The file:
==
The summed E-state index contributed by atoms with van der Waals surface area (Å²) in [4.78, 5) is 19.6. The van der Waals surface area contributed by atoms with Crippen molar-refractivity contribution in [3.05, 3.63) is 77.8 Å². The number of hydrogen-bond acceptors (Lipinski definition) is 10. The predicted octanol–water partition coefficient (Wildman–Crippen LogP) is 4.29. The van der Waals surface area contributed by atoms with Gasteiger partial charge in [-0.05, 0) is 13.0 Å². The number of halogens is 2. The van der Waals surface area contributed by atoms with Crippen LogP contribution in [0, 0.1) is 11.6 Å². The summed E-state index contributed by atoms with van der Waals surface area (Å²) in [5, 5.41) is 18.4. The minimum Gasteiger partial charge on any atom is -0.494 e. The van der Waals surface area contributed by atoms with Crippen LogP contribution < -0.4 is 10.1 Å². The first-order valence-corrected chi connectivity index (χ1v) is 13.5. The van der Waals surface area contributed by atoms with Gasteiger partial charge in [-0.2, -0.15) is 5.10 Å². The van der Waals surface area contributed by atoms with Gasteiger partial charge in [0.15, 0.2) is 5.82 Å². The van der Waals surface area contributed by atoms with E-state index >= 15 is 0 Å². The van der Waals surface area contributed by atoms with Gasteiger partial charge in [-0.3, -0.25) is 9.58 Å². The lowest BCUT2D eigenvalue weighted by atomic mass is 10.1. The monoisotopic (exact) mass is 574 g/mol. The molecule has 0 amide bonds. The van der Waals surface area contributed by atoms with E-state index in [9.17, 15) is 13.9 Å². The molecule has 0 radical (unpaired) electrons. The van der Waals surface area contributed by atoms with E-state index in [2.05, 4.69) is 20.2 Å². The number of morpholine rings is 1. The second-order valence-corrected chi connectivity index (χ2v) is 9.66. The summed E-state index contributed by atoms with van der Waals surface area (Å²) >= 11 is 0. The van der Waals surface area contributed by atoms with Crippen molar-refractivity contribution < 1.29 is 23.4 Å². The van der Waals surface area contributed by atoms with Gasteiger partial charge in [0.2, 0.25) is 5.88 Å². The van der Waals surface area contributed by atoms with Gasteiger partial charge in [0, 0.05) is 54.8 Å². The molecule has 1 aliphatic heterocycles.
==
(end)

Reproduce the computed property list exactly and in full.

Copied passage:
The summed E-state index contributed by atoms with van der Waals surface area (Å²) in [4.78, 5) is 19.6. The van der Waals surface area contributed by atoms with Crippen molar-refractivity contribution in [3.05, 3.63) is 77.8 Å². The number of hydrogen-bond acceptors (Lipinski definition) is 10. The predicted octanol–water partition coefficient (Wildman–Crippen LogP) is 4.29. The van der Waals surface area contributed by atoms with Gasteiger partial charge in [-0.05, 0) is 13.0 Å². The number of halogens is 2. The van der Waals surface area contributed by atoms with Crippen LogP contribution in [0, 0.1) is 11.6 Å². The summed E-state index contributed by atoms with van der Waals surface area (Å²) in [5, 5.41) is 18.4. The minimum Gasteiger partial charge on any atom is -0.494 e. The van der Waals surface area contributed by atoms with Crippen LogP contribution < -0.4 is 10.1 Å². The first-order valence-corrected chi connectivity index (χ1v) is 13.5. The van der Waals surface area contributed by atoms with Gasteiger partial charge in [-0.2, -0.15) is 5.10 Å². The van der Waals surface area contributed by atoms with Gasteiger partial charge in [0.15, 0.2) is 5.82 Å². The van der Waals surface area contributed by atoms with E-state index >= 15 is 0 Å². The van der Waals surface area contributed by atoms with Gasteiger partial charge in [-0.3, -0.25) is 9.58 Å². The lowest BCUT2D eigenvalue weighted by atomic mass is 10.1. The monoisotopic (exact) mass is 574 g/mol. The molecule has 0 amide bonds. The van der Waals surface area contributed by atoms with E-state index in [9.17, 15) is 13.9 Å². The molecule has 0 radical (unpaired) electrons. The van der Waals surface area contributed by atoms with E-state index in [2.05, 4.69) is 20.2 Å². The number of morpholine rings is 1. The second-order valence-corrected chi connectivity index (χ2v) is 9.66. The summed E-state index contributed by atoms with van der Waals surface area (Å²) >= 11 is 0. The van der Waals surface area contributed by atoms with Crippen molar-refractivity contribution < 1.29 is 23.4 Å². The van der Waals surface area contributed by atoms with Gasteiger partial charge in [0.2, 0.25) is 5.88 Å². The van der Waals surface area contributed by atoms with Gasteiger partial charge in [0, 0.05) is 54.8 Å². The molecule has 1 aliphatic heterocycles.